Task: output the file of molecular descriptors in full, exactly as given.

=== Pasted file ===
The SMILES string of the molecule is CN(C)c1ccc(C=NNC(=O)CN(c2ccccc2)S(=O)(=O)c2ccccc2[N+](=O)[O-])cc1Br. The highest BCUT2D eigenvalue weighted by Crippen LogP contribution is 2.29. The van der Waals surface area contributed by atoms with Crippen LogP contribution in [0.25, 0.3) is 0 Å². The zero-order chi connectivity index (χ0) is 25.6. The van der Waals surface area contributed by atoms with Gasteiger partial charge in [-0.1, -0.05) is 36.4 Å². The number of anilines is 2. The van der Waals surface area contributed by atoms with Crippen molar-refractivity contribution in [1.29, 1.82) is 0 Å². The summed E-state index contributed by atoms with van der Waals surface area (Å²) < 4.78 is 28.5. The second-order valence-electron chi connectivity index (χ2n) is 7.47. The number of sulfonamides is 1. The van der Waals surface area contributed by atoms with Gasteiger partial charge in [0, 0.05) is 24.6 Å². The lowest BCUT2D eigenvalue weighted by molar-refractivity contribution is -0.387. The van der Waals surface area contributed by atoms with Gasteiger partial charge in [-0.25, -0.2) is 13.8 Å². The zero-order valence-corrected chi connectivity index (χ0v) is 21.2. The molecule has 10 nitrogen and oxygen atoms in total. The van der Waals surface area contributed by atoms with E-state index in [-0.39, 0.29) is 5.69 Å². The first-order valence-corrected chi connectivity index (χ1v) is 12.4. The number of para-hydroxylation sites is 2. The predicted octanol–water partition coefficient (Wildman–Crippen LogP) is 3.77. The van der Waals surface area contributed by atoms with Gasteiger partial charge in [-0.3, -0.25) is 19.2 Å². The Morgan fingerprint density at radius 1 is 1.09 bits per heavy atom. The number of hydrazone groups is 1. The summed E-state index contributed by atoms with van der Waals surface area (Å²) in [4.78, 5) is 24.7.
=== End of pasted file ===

The SMILES string of the molecule is CN(C)c1ccc(C=NNC(=O)CN(c2ccccc2)S(=O)(=O)c2ccccc2[N+](=O)[O-])cc1Br. The highest BCUT2D eigenvalue weighted by Crippen LogP contribution is 2.29. The van der Waals surface area contributed by atoms with Crippen LogP contribution in [0.25, 0.3) is 0 Å². The zero-order chi connectivity index (χ0) is 25.6. The van der Waals surface area contributed by atoms with Gasteiger partial charge in [-0.1, -0.05) is 36.4 Å². The number of anilines is 2. The van der Waals surface area contributed by atoms with Crippen molar-refractivity contribution in [1.29, 1.82) is 0 Å². The summed E-state index contributed by atoms with van der Waals surface area (Å²) < 4.78 is 28.5. The second-order valence-electron chi connectivity index (χ2n) is 7.47. The number of sulfonamides is 1. The van der Waals surface area contributed by atoms with Gasteiger partial charge in [0, 0.05) is 24.6 Å². The lowest BCUT2D eigenvalue weighted by molar-refractivity contribution is -0.387. The van der Waals surface area contributed by atoms with Gasteiger partial charge in [-0.25, -0.2) is 13.8 Å². The zero-order valence-corrected chi connectivity index (χ0v) is 21.2. The molecule has 10 nitrogen and oxygen atoms in total. The van der Waals surface area contributed by atoms with E-state index in [-0.39, 0.29) is 5.69 Å². The first-order valence-corrected chi connectivity index (χ1v) is 12.4. The number of para-hydroxylation sites is 2. The predicted octanol–water partition coefficient (Wildman–Crippen LogP) is 3.77. The van der Waals surface area contributed by atoms with Gasteiger partial charge in [-0.3, -0.25) is 19.2 Å². The Morgan fingerprint density at radius 1 is 1.09 bits per heavy atom. The number of hydrazone groups is 1. The summed E-state index contributed by atoms with van der Waals surface area (Å²) in [4.78, 5) is 24.7.